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A Matter of Weight? Hours of Work of Married Men and Women and Their Relative Physical Attractiveness


  • Sonia Oreffice
  • Climent Quintana


We explore the role of relative physical attractiveness within the household on the labor supply decisions of husbands and wives. Using data from the Panel Study of Income Dynamics, we find that husbands who are heavier relative to their wives work more hours, while wives who are thinner relative to their husbands work fewer hours. We also find a 9% -elasticity of annual hours of work with respect to own BMI for married men, and a -7%- elasticity with respect to wife's BMI. For married women, we find an 8% -elasticity of annual hours of work with respect to own BMI, and a -6%- elasticity with respect to husband's BMI. While own BMI is positively related to own hours of work for married individuals, no statistically significant relatioship emerges for eigher unmarried men or unmarried women.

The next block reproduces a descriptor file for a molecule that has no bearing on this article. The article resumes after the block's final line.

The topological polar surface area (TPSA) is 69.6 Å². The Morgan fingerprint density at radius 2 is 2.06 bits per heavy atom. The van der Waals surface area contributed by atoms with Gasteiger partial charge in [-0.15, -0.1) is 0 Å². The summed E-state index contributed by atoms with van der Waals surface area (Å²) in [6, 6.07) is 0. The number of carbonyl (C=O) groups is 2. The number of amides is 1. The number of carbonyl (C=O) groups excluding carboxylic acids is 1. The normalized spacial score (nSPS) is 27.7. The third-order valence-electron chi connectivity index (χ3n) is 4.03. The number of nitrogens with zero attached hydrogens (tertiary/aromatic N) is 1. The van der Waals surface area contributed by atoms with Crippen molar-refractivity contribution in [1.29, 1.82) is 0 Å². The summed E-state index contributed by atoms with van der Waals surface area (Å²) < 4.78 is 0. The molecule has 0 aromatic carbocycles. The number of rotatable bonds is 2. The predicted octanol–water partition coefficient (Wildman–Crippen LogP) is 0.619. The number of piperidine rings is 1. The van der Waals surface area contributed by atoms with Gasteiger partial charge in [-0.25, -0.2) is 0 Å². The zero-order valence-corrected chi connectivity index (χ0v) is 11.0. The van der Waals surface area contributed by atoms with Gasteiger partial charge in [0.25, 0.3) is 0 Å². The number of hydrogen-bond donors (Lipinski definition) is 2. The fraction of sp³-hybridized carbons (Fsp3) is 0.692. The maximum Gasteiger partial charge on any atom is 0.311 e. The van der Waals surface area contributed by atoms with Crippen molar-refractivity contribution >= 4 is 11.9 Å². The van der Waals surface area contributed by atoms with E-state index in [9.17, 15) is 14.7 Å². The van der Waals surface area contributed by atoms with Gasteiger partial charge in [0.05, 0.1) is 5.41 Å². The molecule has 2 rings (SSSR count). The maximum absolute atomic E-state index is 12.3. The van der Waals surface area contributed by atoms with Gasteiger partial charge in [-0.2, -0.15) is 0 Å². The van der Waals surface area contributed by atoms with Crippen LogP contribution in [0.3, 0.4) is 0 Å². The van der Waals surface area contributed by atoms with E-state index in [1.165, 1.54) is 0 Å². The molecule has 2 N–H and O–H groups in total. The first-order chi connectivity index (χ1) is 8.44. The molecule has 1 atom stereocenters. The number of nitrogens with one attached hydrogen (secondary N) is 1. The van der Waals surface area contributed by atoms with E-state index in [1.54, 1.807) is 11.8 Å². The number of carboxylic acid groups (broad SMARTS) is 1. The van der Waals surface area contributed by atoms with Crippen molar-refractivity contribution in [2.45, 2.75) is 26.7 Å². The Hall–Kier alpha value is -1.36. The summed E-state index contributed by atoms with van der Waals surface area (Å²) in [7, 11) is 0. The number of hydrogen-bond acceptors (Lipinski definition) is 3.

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  • Sonia Oreffice & Climent Quintana, 2011. "A Matter of Weight? Hours of Work of Married Men and Women and Their Relative Physical Attractiveness," Working Papers 2011-05, FEDEA.
  • Handle: RePEc:fda:fdaddt:2011-05

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    1. Oreffice, Sonia & Quintana-Domeque, Climent, 2010. "Anthropometry and socioeconomics among couples: Evidence in the United States," Economics & Human Biology, Elsevier, vol. 8(3), pages 373-384, December.
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    Blog mentions

    As found by, the blog aggregator for Economics research:
    1. The Cross-Weight Labour Supply Elasticity That Dare Not Speak Its Name
      by Eric Crampton in Offsetting Behaviour on 2011-03-30 23:00:00

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